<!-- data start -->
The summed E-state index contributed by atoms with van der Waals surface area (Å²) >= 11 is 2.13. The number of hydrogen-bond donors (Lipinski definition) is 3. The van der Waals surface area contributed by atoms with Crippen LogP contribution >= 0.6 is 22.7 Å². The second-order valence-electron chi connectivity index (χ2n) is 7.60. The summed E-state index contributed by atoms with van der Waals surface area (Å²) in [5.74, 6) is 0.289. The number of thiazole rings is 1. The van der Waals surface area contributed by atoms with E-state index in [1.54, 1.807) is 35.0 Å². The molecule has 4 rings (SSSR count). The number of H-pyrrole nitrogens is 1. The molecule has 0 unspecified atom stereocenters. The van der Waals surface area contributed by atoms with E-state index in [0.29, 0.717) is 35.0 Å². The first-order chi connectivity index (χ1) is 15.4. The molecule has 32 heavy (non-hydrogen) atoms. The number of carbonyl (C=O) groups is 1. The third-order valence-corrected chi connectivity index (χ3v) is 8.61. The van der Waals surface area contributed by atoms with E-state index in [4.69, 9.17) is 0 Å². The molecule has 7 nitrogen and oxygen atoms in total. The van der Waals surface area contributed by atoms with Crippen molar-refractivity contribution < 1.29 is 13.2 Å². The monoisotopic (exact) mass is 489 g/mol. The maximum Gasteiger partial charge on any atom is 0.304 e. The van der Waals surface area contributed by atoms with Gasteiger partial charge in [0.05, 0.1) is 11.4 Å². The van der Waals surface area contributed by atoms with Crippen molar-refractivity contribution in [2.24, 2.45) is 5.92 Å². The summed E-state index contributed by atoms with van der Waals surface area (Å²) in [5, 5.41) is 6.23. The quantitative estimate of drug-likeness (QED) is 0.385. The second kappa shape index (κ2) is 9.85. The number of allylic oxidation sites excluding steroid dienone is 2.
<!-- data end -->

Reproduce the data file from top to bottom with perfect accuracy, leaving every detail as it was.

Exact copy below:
The summed E-state index contributed by atoms with van der Waals surface area (Å²) >= 11 is 2.13. The number of hydrogen-bond donors (Lipinski definition) is 3. The van der Waals surface area contributed by atoms with Crippen LogP contribution >= 0.6 is 22.7 Å². The second-order valence-electron chi connectivity index (χ2n) is 7.60. The summed E-state index contributed by atoms with van der Waals surface area (Å²) in [5.74, 6) is 0.289. The number of thiazole rings is 1. The van der Waals surface area contributed by atoms with E-state index in [1.54, 1.807) is 35.0 Å². The molecule has 4 rings (SSSR count). The number of H-pyrrole nitrogens is 1. The molecule has 0 unspecified atom stereocenters. The van der Waals surface area contributed by atoms with E-state index in [0.29, 0.717) is 35.0 Å². The first-order chi connectivity index (χ1) is 15.4. The molecule has 32 heavy (non-hydrogen) atoms. The number of carbonyl (C=O) groups is 1. The third-order valence-corrected chi connectivity index (χ3v) is 8.61. The van der Waals surface area contributed by atoms with E-state index in [4.69, 9.17) is 0 Å². The molecule has 7 nitrogen and oxygen atoms in total. The van der Waals surface area contributed by atoms with Crippen molar-refractivity contribution < 1.29 is 13.2 Å². The monoisotopic (exact) mass is 489 g/mol. The maximum Gasteiger partial charge on any atom is 0.304 e. The van der Waals surface area contributed by atoms with Gasteiger partial charge in [0.05, 0.1) is 11.4 Å². The van der Waals surface area contributed by atoms with Crippen molar-refractivity contribution in [2.24, 2.45) is 5.92 Å². The summed E-state index contributed by atoms with van der Waals surface area (Å²) in [5, 5.41) is 6.23. The quantitative estimate of drug-likeness (QED) is 0.385. The second kappa shape index (κ2) is 9.85. The number of allylic oxidation sites excluding steroid dienone is 2.